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Located in a strip mall in the condo town of Kihei, Sushi Paradise puts on an unflattering face.

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The inside is small and spartan but it gets busy. If you don’t make reservations, you could easily face a wait of up to two hours. Tawn and I shared a “Paradise Dinner” for $60, which includes a selection of sashimi and sushi, sunomono, miso soup, chawanmushi, and a choice of rolls. We also ordered a few specials, which inflated our bill.

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The sunomono, or pickled seafood salad, featured fresh tako, or octopus. The key to very tender tako is that it has to be massaged before it is cooked. Otherwise, it is just a lump of rubber.

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Our selection of sashimi: red snapper, salmon, yellow tail, squid, octopus, tuna, surf clam, mackerel, and sweet egg. Some of the best quality fish we’ve had outside of Japan. Hard to speak too highly of this restaurant.

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One of the specials was a very lightly torched albacore tuna served with avocado. Not only very tasty, also very beautiful to look at. The very essence of Japanese cuisine is that food should be pleasing to all the senses. This dish achieved that.

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Chawanmushi is a steamed egg custard dish. Our had spinach in it, which was mostly near the bottom of the tea cup in which it is served. The key to this dish is that it has to be strained to remove any clumps or scrambled bits. If it is cooked to the correct point, it is gently solid with a velvet texture. As you might expect, Sushi Paradise has mastered this technique.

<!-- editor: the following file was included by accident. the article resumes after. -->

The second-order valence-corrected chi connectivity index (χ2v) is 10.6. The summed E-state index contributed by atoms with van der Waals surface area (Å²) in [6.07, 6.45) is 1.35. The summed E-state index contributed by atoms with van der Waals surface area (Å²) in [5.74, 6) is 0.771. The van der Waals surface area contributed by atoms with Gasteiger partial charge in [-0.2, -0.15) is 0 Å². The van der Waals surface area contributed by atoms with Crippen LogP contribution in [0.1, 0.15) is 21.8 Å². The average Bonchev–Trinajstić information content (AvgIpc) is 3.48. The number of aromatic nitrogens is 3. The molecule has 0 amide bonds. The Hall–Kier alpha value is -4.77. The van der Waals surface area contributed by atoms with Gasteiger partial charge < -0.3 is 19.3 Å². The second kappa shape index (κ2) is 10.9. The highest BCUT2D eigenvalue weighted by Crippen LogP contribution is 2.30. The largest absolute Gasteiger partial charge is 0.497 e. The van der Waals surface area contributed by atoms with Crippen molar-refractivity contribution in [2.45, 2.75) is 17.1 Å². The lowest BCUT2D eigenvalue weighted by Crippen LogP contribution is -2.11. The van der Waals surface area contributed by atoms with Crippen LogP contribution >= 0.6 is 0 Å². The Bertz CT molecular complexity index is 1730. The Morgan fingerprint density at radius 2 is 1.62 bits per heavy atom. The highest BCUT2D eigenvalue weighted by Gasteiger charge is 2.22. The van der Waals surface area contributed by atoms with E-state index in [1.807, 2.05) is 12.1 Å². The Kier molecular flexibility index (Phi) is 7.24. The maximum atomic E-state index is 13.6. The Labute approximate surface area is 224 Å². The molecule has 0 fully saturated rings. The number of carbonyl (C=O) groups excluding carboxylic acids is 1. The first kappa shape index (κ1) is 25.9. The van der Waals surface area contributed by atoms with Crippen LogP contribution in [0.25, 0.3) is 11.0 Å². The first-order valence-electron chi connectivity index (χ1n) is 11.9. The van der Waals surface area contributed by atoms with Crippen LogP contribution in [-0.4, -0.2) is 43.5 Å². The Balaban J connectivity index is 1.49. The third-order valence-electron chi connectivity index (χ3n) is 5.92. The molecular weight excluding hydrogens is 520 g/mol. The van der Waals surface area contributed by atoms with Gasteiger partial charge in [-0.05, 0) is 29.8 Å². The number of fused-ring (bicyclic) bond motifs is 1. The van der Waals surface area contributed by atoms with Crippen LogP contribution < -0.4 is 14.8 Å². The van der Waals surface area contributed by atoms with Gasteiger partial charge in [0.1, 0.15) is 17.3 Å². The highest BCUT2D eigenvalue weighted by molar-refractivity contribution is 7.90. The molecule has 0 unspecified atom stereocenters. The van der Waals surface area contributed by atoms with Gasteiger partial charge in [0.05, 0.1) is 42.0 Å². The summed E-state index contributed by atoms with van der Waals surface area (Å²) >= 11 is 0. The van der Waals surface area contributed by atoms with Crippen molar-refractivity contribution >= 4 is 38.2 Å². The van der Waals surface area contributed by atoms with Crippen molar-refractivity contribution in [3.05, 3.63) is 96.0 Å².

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Another special was lightly fried fish belly (don’t remember the type) topped with a mixture of soy sauce, scallions, and grated radish. Deceptively simple but very complex flavors.

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Our sushi plate: tuna, red snapper, yellow tail, salmon, shrimp, eel, sweet egg, plus a spicy tuna roll. All very fresh fish. The shrimp was perfectly done, crunchy but not tough. As you would imagine, I’d recommend you go to Sushi Paradise next time you are on Maui.

Stay tuned for more Maui Food Madness…

 

Maui Food Madness Part 1

As with any time spent with Andy and Sugi, food was a focal point. Maui proved to be a good place for eating. Here is the first of at least two parts highlighting some of the eats. I’ll say that this first batch of food wasn’t as good as what I’ll cover in some upcoming posts.

Da Kitchen Express

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Located in Kihei, in south Maui, Da Kitchen Express is an outpost of a larger Hawaiian food restaurant in Kahului. The menu is pretty much all rice plates, typical lunch food on the islands.

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I enjoyed a kalua pork sandwich. Kalua is a term that means to cook in an underground oven called an “imu”. These days, it is usually just a slow cooked pork shoulder. Pretty tender but needed some seasoning.